Myth or fact? Sexual abuse is less harmful to boys than girls.
When we teach adults how to protect children from child sexual abuse, we start with “Learn the facts.” Here’s the first fact: The long term consequences for victims of child sexual abuse are nearly identical regardless of gender, according to a number of recent studies.
Our societal perception frequently does not recognize this when it comes to women abusing boys. In this regard, a very important discussion was presented in a recent Statesman article between the Ada County prosecutor and the judge in a case regarding the abuse of eight teenage boys by a 35-year-old mother in Kuna.
According to the article, the judge disagreed with the prosecutor, who argued that female perpetrators are “treated more leniently than men and that boys (abused by women) are somehow considered ‘lucky.'” The judge concluded that “there is a difference” between boys abused by women and girls abused by men. “I have a problem articulating what the difference is,” he said.
Unfortunately, this perception that there is a difference can lead to irreparable harm for male victims. According to the authors of an authoritative study reported in the American Journal of Preventive Medicine, sexual abuse significantly increases the risk of developing health and social problems – such as drug and alcohol abuse, mental illness, and marital strife – in both men and women. A history of suicide attempts was more than twice as likely among both male and female victims as among non-victims.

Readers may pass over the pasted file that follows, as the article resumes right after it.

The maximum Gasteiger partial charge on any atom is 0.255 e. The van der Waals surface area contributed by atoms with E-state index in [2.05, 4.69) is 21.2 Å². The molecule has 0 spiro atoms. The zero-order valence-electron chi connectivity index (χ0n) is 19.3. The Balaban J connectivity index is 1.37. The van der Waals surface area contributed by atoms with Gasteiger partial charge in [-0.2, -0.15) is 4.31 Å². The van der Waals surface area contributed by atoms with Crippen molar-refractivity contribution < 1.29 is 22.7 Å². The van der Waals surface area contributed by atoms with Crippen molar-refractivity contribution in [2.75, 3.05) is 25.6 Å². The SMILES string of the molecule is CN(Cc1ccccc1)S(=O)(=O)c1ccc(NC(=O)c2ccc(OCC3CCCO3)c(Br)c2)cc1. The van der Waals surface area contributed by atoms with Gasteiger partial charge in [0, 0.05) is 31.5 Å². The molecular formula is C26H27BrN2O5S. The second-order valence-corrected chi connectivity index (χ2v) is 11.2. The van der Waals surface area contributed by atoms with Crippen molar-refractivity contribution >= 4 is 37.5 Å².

For boys abused by women there is also much social stigma and confusion associated with telling anyone about the abuse. According to Dr. Janet Rosenzweig in her excellent book, “The Sex-Wise Parent,” “because sexual arousal is autonomic and a relatively easy response to elicit from an adolescent male, a boy may think he chose to engage in a sexual act, simply because of the physical response.” Lost to him is the idea that sex requires mutual consent that is both intellectual and emotional.
In the case reported in the Statesman, the perpetrator was punished and the boys were able to tell their stories. Too often that is not the case. Unrecognized and unexamined the effects of abuse will shape the adults they become in unhealthy ways and make it difficult for them to have healthy relationships and build strong families.
As Rosenzweig reports, “The earliest sexual experiences often form the foundation for lifelong associations with sexual behavior. These boys may now have sexuality strongly associated with emotions other than love, respect and affection which are the foundations of building a strong family.”
And here’s the last fact: We know that one in six boys is sexually abused by the time he is 18. It is up to adults to stop it now. We can start by recognizing that our boys are damaged when more powerful adults abuse their position for their own gratification.
Roger Sherman is the executive director of Idaho Children’s Trust Fund the state affiliate of Prevent Child Abuse America.